Other Legal Options
Public knowledge of the dangers of secondhand smoke has increased. Concern about unwanted exposure to secondhand smoke in apartment buildings has also grown.
All over the country people are speaking up about secondhand smoke produced by neighbors seeping into their apartments. The smoke causes annoyance, discomfort, and in some cases illness. When concerns cannot be resolved between neighbors and building mangers through discussion, legal action may be needed. Legal actions are sometimes settled out of court, while others lead to verdicts in favor of one of the parties.
Possible legal options available to you if you are exposed to secondhand smoke against your will
- Common Law Theories- Tenants can bring leagal action against a landlord or against tenants who smoke under common law, including breach of covenant of quiet enjoyment, negligence, nuisance, breach of warranty of habitability, battery, intentional infliction of emotional distress, trespass, and constructive eviction.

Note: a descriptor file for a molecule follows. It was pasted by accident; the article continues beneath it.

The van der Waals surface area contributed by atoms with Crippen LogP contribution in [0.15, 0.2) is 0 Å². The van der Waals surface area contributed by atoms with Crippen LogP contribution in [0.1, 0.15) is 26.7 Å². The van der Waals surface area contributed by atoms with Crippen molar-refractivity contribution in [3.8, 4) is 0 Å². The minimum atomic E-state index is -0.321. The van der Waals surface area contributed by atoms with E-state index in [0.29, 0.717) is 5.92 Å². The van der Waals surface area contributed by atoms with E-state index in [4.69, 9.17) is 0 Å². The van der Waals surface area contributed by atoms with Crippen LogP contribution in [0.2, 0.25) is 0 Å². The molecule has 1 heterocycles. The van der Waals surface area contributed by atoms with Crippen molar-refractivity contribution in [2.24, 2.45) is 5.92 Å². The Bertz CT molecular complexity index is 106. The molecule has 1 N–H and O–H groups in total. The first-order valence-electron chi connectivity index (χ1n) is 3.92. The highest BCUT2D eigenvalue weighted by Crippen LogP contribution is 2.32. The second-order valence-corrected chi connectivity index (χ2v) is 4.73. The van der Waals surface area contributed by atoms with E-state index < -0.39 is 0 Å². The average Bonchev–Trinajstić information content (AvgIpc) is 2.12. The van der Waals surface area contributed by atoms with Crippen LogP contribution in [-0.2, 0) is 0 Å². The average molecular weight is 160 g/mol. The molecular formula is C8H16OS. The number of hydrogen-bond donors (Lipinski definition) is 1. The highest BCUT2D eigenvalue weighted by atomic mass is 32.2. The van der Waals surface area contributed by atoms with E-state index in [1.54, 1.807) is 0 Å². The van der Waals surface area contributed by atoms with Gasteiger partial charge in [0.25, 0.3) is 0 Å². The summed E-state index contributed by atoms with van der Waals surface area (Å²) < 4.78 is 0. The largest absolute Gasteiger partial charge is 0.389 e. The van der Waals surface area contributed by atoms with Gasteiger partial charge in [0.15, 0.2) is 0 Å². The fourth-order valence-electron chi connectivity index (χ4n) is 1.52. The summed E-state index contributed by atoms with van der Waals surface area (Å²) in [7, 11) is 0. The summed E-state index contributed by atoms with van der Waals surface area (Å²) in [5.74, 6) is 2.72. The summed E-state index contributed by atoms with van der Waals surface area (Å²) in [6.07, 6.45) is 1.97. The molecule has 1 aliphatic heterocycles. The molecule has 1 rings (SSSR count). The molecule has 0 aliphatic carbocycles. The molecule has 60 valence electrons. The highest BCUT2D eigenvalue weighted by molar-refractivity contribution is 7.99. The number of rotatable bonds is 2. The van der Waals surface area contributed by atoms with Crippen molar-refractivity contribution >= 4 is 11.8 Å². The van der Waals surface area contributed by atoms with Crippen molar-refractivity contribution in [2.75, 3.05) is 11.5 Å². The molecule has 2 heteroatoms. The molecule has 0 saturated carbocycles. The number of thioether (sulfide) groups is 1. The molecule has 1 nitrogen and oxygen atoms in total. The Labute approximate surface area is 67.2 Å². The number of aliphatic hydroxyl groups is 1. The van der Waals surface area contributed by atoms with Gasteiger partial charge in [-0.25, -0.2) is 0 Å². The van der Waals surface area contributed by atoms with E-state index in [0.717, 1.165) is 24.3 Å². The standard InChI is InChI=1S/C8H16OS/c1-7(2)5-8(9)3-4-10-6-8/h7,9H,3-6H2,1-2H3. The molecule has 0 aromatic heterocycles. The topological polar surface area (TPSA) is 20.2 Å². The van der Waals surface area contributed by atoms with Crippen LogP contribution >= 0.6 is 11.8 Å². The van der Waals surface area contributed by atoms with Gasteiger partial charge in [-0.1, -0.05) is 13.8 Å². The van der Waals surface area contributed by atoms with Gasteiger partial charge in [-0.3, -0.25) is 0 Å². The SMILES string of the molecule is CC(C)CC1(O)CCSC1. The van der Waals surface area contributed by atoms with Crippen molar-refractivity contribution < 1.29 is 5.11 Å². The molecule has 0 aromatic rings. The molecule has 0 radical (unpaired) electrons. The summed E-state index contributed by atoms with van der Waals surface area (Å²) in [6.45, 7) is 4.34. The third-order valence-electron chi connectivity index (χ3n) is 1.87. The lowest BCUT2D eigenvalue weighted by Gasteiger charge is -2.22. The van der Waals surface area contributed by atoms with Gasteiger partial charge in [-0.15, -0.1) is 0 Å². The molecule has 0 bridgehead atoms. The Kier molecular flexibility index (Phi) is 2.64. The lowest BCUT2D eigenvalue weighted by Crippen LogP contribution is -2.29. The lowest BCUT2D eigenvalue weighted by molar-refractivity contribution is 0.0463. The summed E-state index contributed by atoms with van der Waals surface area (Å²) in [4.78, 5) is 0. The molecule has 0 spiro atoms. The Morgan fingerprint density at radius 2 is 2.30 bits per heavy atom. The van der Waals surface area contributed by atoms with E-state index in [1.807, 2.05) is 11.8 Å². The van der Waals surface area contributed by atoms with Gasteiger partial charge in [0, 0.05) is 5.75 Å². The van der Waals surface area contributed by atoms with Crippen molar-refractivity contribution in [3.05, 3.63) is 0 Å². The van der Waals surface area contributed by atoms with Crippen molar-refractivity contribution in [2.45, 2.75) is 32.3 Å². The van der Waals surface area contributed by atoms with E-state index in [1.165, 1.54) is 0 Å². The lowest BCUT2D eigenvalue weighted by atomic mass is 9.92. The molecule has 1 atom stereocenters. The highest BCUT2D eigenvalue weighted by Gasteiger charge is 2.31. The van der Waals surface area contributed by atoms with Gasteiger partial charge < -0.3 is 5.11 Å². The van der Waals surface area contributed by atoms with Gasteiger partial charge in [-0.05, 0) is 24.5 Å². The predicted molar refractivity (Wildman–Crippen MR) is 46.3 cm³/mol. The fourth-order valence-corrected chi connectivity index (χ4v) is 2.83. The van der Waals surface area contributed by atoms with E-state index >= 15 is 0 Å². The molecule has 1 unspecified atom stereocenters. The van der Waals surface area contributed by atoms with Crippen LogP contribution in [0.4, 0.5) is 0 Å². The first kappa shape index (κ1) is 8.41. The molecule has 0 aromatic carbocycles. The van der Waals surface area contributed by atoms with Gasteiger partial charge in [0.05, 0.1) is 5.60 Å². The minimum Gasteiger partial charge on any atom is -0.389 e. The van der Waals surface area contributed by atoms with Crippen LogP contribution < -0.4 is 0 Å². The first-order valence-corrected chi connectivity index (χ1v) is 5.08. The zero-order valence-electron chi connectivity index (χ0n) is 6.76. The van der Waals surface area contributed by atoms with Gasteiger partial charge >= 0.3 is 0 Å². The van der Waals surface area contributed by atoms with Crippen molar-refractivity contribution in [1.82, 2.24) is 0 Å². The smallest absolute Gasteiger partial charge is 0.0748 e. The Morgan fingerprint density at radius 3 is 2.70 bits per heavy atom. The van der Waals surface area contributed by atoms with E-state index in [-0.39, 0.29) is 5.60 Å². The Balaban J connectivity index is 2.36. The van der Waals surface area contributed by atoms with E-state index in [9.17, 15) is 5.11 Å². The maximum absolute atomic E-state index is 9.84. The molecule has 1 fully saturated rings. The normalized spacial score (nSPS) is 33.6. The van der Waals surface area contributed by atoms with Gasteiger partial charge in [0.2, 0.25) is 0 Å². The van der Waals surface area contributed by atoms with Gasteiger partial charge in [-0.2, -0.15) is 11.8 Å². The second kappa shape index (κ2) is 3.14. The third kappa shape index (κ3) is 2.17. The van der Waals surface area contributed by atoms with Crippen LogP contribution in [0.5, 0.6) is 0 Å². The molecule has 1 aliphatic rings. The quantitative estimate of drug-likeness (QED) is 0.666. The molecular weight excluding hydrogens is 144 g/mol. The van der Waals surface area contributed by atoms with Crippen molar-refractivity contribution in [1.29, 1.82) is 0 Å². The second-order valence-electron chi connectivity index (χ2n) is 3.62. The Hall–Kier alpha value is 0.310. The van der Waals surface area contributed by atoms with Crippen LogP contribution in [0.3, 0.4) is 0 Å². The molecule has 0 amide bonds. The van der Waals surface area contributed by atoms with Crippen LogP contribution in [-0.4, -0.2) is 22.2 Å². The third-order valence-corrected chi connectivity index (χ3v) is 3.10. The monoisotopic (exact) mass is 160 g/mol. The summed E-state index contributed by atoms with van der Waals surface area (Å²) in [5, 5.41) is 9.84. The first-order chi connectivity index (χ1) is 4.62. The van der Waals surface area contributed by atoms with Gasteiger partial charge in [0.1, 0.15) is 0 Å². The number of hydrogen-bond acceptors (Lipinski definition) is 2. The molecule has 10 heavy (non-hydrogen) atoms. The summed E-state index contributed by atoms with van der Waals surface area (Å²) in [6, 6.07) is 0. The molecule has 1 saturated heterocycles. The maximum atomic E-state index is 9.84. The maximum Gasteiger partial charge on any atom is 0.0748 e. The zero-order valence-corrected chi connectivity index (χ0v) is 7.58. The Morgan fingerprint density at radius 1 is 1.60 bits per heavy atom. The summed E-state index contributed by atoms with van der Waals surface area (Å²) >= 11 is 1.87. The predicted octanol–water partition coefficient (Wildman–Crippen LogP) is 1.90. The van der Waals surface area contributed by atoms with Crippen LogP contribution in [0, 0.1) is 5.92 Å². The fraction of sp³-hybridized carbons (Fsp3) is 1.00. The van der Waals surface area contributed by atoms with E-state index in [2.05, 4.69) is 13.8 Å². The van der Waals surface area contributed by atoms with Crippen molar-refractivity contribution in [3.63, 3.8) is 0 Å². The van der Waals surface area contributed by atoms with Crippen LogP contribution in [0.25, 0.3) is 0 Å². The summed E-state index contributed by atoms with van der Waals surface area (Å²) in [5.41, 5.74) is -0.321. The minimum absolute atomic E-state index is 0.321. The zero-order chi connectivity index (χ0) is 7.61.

- Americans with Disabilities Act (ADA), Fair Housing Act, and Maine Human Rights Act- Nonsmoking tenants who have breathing disorders may use the ADA, Fair Housing Act, or the Maine Human Rights Act to bring legal action against landlords for not making reasonable accommodations to protect them from secondhand smoke in common areas or in their apartments. See the Laws page for more information.
The information and materials provided by the Smoke-Free Housing Coalition and the Breathe Easy Coalition of Maine are for information purposes only and are not offered or intended to be and should not be construed to be legal advice nor to be a substitute for obtaining legal advice from a licensed attorney.